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Niskavuoren naiset torrent reviews
Jeremy B (de) wrote: i wish it had alot more hype like the ones with Channing Tatum in it
Felipe F (kr) wrote: Like Crazy offers a both sweet and heartbreaking love story with a charismatic couple at the center.
Kenneth B (es) wrote: Better than I was expecting. I often approach comedies with trepidation because I appear to have a bit of a tin ear for modern comedy. This has just about the right amount of laughs, nostalgia and even quite a poignant commentary on commercialism vs rock 'n roll rebellion, Also this was the first film I watched following the passing of Seymour-Hoffman. In which case the ending to this film was a fitting one.
Michael S (de) wrote: The more films I see by Asghar Farhadi the more I appreciate him. He just has a keen eye for the little moments and small details that make up life. Definitely one of his more focused films and an obvious precursor to his most recent films. Can't wait to see his other movies!
Michelle E (br) wrote: I never knew of the model Uschi before seeing the film. What an interesting life she had and I'm surprised she is still alive today!!!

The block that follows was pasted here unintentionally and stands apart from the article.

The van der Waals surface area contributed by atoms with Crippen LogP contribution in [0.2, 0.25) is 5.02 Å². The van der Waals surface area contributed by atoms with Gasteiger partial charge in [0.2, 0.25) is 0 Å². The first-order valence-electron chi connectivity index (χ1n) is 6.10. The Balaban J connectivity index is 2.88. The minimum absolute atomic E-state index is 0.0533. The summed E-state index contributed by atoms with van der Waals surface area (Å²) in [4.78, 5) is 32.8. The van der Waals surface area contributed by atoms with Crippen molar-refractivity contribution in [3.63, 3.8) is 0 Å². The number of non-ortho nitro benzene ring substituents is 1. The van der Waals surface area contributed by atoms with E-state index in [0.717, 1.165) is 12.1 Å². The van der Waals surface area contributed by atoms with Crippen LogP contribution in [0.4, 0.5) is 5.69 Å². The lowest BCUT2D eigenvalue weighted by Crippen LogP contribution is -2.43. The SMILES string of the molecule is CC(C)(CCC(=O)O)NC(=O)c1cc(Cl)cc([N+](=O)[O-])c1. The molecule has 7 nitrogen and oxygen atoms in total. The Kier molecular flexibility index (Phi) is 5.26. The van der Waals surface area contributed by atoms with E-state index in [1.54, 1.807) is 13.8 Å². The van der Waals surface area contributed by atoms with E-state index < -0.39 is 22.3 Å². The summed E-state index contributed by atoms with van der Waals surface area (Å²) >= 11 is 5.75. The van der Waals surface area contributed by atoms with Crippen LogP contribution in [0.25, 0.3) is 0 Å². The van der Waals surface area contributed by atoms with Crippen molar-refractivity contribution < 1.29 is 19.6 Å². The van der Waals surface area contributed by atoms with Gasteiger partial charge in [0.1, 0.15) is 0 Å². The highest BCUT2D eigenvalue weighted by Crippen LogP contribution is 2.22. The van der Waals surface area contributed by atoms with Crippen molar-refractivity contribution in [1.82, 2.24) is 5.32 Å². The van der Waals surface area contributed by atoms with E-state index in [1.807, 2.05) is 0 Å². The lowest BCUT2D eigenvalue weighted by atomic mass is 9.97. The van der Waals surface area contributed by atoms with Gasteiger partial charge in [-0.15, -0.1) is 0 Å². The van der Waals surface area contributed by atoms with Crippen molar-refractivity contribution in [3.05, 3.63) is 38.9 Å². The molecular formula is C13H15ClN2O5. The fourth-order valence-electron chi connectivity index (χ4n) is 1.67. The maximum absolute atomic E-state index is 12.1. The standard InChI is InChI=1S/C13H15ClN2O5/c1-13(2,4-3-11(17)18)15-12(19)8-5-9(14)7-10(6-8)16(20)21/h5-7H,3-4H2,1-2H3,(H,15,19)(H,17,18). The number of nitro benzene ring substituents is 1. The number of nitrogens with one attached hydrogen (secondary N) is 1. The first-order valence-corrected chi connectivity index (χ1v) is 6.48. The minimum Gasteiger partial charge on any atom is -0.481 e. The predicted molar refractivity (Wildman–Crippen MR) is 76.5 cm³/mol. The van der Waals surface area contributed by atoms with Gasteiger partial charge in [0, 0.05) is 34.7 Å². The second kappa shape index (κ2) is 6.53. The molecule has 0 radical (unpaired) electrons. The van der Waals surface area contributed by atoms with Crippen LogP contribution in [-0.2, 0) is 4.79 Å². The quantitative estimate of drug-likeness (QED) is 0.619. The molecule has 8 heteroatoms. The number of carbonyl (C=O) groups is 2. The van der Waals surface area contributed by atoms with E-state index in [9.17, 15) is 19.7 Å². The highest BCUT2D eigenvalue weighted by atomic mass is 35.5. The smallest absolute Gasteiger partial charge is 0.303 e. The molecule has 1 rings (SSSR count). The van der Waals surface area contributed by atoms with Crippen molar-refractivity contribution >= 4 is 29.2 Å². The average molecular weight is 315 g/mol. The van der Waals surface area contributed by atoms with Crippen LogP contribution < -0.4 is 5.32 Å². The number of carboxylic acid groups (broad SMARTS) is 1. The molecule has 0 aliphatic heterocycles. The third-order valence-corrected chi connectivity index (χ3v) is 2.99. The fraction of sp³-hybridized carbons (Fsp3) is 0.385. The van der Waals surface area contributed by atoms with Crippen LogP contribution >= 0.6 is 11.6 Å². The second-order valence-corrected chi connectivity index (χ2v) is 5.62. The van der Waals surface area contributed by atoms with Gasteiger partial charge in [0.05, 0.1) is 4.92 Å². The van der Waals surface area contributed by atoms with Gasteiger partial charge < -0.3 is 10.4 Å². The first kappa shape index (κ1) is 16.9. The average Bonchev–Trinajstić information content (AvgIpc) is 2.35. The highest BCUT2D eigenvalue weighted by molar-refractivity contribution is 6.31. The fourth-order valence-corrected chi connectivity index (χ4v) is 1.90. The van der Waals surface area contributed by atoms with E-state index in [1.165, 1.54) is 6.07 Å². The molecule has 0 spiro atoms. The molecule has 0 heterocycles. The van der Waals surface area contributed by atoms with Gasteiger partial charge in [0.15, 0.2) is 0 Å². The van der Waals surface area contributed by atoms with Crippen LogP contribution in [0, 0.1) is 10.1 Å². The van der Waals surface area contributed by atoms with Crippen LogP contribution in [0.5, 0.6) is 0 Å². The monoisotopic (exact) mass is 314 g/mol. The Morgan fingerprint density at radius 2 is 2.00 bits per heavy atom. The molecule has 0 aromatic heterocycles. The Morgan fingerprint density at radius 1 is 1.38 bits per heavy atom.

David R (ca) wrote: V.O. Entretenida. La historia es original, y las imgenes de los tiburones estn logradas y dan el pego. No es la de Spielberg pero se deja ver.
Joshua L (mx) wrote: it had cool characters and awesome gun fights but the story along with some boring shit jus ruins it. It's also fairly corny at times.
Cecily B (ru) wrote: this movie seems somewhat interesting but i dont think id go out of my way to see it
Corey W (ru) wrote: Seems like just another episode of the show which is just fine to me.
Rachel s (ca) wrote: I love the Maniac cop series, the first one had alot more thought behind it, but 2 and 3 are just great fun, I can't belive this is the actual size of zdars face =) Apparently up for a remake *yawn* and special ed of one coming out soon with commentary by Bruce 'almighty' Campbell
Grant T (kr) wrote: Eh, ok movie. But wouldn't pass the original on any day
Chris B (br) wrote: The best, worst movie of all time. I think the released the ruff cut
Jussi M (fr) wrote: T oli jo ihan sekoilua